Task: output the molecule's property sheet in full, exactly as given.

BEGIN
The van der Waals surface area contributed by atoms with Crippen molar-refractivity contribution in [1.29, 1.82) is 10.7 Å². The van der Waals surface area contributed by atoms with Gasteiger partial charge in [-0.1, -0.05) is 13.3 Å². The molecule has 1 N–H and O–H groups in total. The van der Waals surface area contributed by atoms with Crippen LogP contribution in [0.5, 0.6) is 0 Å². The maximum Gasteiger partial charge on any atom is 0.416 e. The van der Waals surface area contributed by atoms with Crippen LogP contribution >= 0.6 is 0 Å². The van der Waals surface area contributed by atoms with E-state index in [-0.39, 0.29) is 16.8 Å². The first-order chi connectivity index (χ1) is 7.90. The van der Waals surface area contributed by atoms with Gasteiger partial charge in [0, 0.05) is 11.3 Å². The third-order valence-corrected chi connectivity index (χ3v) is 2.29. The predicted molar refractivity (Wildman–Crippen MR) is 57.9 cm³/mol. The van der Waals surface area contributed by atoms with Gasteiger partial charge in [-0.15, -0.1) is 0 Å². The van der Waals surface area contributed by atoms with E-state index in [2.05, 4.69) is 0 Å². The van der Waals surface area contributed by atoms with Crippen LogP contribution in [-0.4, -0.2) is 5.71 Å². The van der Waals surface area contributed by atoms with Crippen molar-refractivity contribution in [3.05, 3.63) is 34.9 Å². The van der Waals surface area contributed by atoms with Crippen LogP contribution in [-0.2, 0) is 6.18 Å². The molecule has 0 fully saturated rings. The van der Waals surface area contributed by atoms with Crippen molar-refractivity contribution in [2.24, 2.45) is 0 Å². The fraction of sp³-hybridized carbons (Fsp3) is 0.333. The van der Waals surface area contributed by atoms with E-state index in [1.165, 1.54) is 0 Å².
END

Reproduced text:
The van der Waals surface area contributed by atoms with Crippen molar-refractivity contribution in [1.29, 1.82) is 10.7 Å². The van der Waals surface area contributed by atoms with Gasteiger partial charge in [-0.1, -0.05) is 13.3 Å². The molecule has 1 N–H and O–H groups in total. The van der Waals surface area contributed by atoms with Crippen LogP contribution in [0.5, 0.6) is 0 Å². The maximum Gasteiger partial charge on any atom is 0.416 e. The van der Waals surface area contributed by atoms with Crippen LogP contribution >= 0.6 is 0 Å². The van der Waals surface area contributed by atoms with E-state index in [-0.39, 0.29) is 16.8 Å². The first-order chi connectivity index (χ1) is 7.90. The van der Waals surface area contributed by atoms with Gasteiger partial charge in [0, 0.05) is 11.3 Å². The third-order valence-corrected chi connectivity index (χ3v) is 2.29. The predicted molar refractivity (Wildman–Crippen MR) is 57.9 cm³/mol. The van der Waals surface area contributed by atoms with Gasteiger partial charge in [-0.15, -0.1) is 0 Å². The van der Waals surface area contributed by atoms with E-state index in [2.05, 4.69) is 0 Å². The van der Waals surface area contributed by atoms with Crippen LogP contribution in [-0.4, -0.2) is 5.71 Å². The van der Waals surface area contributed by atoms with Crippen molar-refractivity contribution in [3.05, 3.63) is 34.9 Å². The van der Waals surface area contributed by atoms with Crippen LogP contribution in [-0.2, 0) is 6.18 Å². The molecule has 0 fully saturated rings. The van der Waals surface area contributed by atoms with Crippen molar-refractivity contribution in [2.24, 2.45) is 0 Å². The fraction of sp³-hybridized carbons (Fsp3) is 0.333. The van der Waals surface area contributed by atoms with E-state index in [1.165, 1.54) is 0 Å².